Thursday, April 16, 2009

Guest Blog - Shrink Rap by Robert B. Parker

I just finished my second book about Sunny Randall. This one was slower going for me. I actually did the laundry and loaded the dishwasher instead of throwing all responsibility aside to read the book.

In Shrink Rap, Sunny Randall is hired as an escort and bodyguard for a woman novelist who is being stalked by her ex-husband. Her ex turns out to be a psychiatrist who became her lover while she was still his patient. Sunny decides that she is going undercover to learn more about the stalker, John Melville, and ends up putting herself in peril in order to trap or entrap the "shrink."

There is not a lot of sexual detail. Parker stays true to his past form. However, as Sunny places herself in a situation where she may be "gang" rapped by men in monogrammed shirts and suits, I felt really uncomfortable. Parker was able to convey the concern that Sunny and her close friends feel as she contemplates putting herself at risk. But being a cynic, I could not help but wonder if there were men who read the end of the book and felt excited about the dramatic scene while I was feeling panicky despite knowing it was "only" a book. Fortunately, I will never know. I would hope that the male portion of the population felt sympathy for the victims. Overall there was just a little too much mental illness or just plain weirdness in this novel for my liking.

Thursday, April 9, 2009

Guest Blog- Perish Twice by Robert B. Parker

I had no trouble finding some of Parker's novels about Sunny Randall. And no trouble getting lost in the pages and finishing the book in a very short time. In this story, Sunny's sister comes to her to have her shadow her husband to find out if he is cheating on her. Sunny's best friend is bored with her marriage and having an affair. Sunny herself is recently divorced but keeps on seeing her ex-husband Richie. A powerful women's rights advocat comes to Sunny because she is being stalked by a man who talks about "slapping bitches." Soon someone turns up dead.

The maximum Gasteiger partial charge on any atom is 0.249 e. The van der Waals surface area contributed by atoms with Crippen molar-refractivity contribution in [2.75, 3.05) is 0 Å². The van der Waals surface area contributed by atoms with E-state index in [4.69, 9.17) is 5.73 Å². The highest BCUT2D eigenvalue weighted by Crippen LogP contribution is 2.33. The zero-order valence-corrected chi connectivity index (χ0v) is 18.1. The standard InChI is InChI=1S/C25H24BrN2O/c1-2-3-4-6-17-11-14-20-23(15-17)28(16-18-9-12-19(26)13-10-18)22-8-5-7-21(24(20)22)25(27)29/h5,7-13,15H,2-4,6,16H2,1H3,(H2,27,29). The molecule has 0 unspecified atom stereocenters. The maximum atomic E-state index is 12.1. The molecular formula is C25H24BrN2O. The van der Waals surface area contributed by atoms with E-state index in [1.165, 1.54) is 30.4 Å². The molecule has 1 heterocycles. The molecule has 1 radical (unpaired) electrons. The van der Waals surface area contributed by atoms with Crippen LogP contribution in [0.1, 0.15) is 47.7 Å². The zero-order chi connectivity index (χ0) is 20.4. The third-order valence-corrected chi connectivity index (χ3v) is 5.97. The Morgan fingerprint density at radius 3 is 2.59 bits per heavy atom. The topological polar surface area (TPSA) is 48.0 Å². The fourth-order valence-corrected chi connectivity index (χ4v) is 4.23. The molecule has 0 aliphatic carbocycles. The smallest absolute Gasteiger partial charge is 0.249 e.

I am not sure that Sunny sounds very different from Jesse Stone. I am not totally sure that she really has a woman's voice, but she is enjoyable and the book was absorbing. This particular book had just about every type of sexual relationship that women have except a healthy marriage. The relationships ran the gamut from prostitution to unhappy marriage and lesbian commitment.

Like the Jesse Stone books there is just a sprinkling of rough language and sexual relationships are conducted off the page. I like both of these factors. In Perish Twice, Sunny ably solves the mystery. And I am ready to try another book featuring this feisty female detective.

Thursday, April 2, 2009

Guest Blog - Die Trying

I really did not plan to stay awake half the night finishing Lee Child’s Die Trying. If my husband was not out of town, I am sure I would have been sensible and would have closed the book with 200 pages left to read instead of reading all of the way to the end. By the way, I am handicapped by being a very slow reader.

Ironically I got halfway through the book and wondered whether I really wanted to read it all or just skip to the last pages. The story is about the kidnapping of an FBI agent in Chicago. Jack Reacher is in the wrong place at the wrong time and he gets picked up and pushed into the car with Holly Johnson. So many of their attempts to escape fail and when they finally do escape but are quickly recaptured, I was about to give up on the novel. If I had, I would have missed out on a lot of action and on Jack managing to outwit the head of the militia.

Just a few days ago I watched a repeat of NCIS where weapons stolen from the Marines were being bought illegally by a right wing militia group. The buyers drove up in their Humvees dressed in military uniforms. It took a moment for me to realize that these men in uniform were not a legitimate military group. It was easy to carry that image over to Die Trying. The kidnappers turn out to be a militia group that is determined to establish a new independent nation within the United States with a government like the Founding Fathers intended.

At over 400 pages of small print, Lee Child is not a fast read for me, but I keep going back to read about this loner’s action-packed adventures. I am learning a lot about military weapons. Since I am definitely a pacifist at heart, I am sure the knowledge will really pay off in the future.